Days of Action against Drones


April saw a coordinated series of protests against the Obama administration’s steadily escalating drone-warfare campaign. The National Days of Action Against Drones was endorsed by a number of U.S. groups, including United National Antiwar Coalition (UNAC), No Drones Network, Code Pink, the American Friends Service Committee, and ANSWER. Thousands of people in U.S. cities from New York to Seattle to Honolulu participated in the protests, while other protest actions took place in Europe and in Pakistan and Yemen.

The latter two countries are frequent targets of CIA drone attacks. According to the Bureau of Investigative Journalism, 316 confirmed drone strikes have taken place in Pakistan since Obama was elected president in 2008, resulting in from 2541 to over 3500 deaths. During the same period, there have been 44 to 54 confirmed U.S. drone strikes in Yemen, with from 232 to 333 reported dead. A June 2011 report to Congress indicated that the great majority of people killed by drone strikes (as much as 98 percent!) were civilians.

Drones allow the military to easily cross borders and carry out attacks and extra-judicial assassinations without the necessity of training and mobilizing troops, risking U.S. casualties, or even declaring war. Their use has allowed the Obama White House to pretend to disengage from the U.S. wars in Iraq and Afghanistan while vigorously stepping up its aggression in Africa, Southern Asia, and elsewhere.

The Pentagon has some 7500 drones in its arsenal, and the U.S. Air Force uses the mechanized “hunter-killers” to fly at least 40 round-the-clock patrols every day. The U.S. has established drone-launching installations throughout the oil and mineral-rich region of Northern Africa—including in Libya, Somalia, Ethiopia, and most recently in Niger—and around the Indian Ocean and Southern Asia.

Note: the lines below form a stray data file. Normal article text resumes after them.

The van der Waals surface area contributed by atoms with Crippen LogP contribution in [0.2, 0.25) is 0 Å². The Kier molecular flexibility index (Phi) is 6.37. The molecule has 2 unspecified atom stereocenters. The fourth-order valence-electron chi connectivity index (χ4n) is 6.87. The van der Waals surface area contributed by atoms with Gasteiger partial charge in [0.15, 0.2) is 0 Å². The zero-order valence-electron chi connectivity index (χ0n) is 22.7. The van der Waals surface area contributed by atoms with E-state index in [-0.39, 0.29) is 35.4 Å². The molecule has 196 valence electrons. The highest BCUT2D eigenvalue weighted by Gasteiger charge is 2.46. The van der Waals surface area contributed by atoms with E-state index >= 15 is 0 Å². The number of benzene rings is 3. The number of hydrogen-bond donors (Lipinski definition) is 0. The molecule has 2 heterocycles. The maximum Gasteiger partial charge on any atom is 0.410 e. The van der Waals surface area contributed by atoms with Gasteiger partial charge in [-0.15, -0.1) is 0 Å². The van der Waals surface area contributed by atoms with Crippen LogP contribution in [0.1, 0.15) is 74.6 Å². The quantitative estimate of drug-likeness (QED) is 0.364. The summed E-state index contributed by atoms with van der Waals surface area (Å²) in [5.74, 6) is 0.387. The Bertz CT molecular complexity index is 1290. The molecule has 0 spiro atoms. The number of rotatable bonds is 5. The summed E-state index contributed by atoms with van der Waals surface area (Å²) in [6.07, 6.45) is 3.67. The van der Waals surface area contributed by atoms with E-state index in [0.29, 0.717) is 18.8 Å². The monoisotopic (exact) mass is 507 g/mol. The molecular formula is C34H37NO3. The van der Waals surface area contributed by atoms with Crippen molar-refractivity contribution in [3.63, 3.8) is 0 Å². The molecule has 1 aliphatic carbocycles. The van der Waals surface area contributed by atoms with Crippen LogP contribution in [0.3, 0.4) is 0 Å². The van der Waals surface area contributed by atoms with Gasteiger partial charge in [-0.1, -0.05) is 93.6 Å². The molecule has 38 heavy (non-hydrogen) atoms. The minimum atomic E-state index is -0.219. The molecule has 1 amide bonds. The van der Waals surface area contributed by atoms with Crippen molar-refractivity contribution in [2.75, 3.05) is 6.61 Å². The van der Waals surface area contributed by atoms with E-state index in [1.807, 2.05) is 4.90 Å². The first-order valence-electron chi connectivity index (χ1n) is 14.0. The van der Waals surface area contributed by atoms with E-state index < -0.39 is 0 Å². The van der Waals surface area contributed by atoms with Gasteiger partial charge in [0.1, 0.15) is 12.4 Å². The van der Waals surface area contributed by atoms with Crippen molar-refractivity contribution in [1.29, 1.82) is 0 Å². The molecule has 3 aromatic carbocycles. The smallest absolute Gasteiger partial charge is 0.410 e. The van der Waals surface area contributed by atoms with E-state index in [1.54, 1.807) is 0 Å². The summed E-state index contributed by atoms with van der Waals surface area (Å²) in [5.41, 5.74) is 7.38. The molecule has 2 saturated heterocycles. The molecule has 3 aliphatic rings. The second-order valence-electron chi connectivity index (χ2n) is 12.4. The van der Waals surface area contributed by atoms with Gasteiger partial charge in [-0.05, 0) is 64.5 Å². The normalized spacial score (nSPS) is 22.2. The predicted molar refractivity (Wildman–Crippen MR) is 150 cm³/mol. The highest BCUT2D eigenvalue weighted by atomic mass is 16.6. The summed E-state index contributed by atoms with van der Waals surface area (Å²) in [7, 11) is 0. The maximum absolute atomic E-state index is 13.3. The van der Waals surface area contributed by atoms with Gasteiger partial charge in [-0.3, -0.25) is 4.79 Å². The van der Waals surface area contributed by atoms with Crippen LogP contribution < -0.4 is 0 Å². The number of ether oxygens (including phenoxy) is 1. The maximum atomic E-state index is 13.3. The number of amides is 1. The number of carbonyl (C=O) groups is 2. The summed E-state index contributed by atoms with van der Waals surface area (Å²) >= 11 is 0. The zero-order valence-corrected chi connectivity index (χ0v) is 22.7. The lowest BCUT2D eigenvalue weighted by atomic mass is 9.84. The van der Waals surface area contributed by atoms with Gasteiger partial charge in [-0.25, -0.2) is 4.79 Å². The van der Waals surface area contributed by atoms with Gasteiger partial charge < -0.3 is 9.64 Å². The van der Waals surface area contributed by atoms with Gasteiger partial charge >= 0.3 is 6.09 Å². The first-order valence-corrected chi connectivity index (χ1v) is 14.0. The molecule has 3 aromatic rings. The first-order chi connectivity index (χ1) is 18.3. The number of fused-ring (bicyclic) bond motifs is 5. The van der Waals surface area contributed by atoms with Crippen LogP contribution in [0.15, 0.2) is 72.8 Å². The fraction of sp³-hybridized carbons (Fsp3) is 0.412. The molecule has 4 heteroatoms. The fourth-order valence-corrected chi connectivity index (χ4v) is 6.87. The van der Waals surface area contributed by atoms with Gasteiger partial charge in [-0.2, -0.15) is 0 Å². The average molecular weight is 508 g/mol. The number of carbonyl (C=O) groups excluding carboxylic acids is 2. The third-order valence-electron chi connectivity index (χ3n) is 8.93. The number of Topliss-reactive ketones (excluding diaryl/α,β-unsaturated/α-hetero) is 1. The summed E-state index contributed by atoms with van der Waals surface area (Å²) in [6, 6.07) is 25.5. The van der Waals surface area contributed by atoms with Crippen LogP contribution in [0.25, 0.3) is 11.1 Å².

On April 29, several dozen protested in front of the U.S. embassy in Yemen. According to The New York Times (May 2), civilian deaths caused by the attacks have bred increasing local resentment: “The drone program is terrorizing our people,” the embassy protesters wrote in an open letter to Obama. “One never knows where the next drone will strike or how many innocent victims will die.”

On April 27-28, some 600 antiwar protesters marched and rallied outside the Lincolnshire air base in England. British drone flights in Afghanistan are controlled from the base. The protest took place as the British government admitted that the Royal Air Force has carried out over 2000 missions using “borrowed” U.S. armed drones. Also, British personnel “embedded” with the U.S. Air Force employed drones in the recent wars in Libya and Iraq.

In the United States, rallies, picket lines, and vigils against drones continued throughout the month in over 50 cities and towns.

San Diego, which carries the dubious distinction of being the drone production capital of the world, saw a couple of hundred activists from throughout the Western region take part in four days of protests in early April outside the drone-manufacturing facilities of General Atomics and Northrop Grumman, as well as at other locations. The San Diego activities drew attention to the fact that drones are being used along the increasingly militarized U.S.-Mexico border, as well as for warfare abroad.

Several hundred, including a contingent of people from Africa who are temporarily resident in the U.S., rallied in Washington, D.C., on April 13 in an anti-drone action sponsored by ANSWER and endorsed by many other organizations, including the Council on American-Islamic Relations (CAIR). On April 29, the Anti-war Committee of Chicago sponsored an anti-drone picket line outside the stockholders’ meeting of the Boeing aircraft corporation, which was being held at the Field Museum.

The drone command base at Hancock Field, near Syracuse, N.Y., has been a focal point for many antiwar activists in the Northeast. On April 28 close to 300 marched, beat drums, and carried mock coffins; the sheriff’s department arrested 31 protesters on spurious charges of loitering, disorderly conduct, and obstructing government administration.

On April 27, Philadelphia-area activists picketed the former Willow Grove airbase in Horsham, Pa., which has been designated as a drones command center due to open in October. The Philadelphia antiwar movement has vowed to organize monthly protests throughout the summer to put a stop to the new   base.

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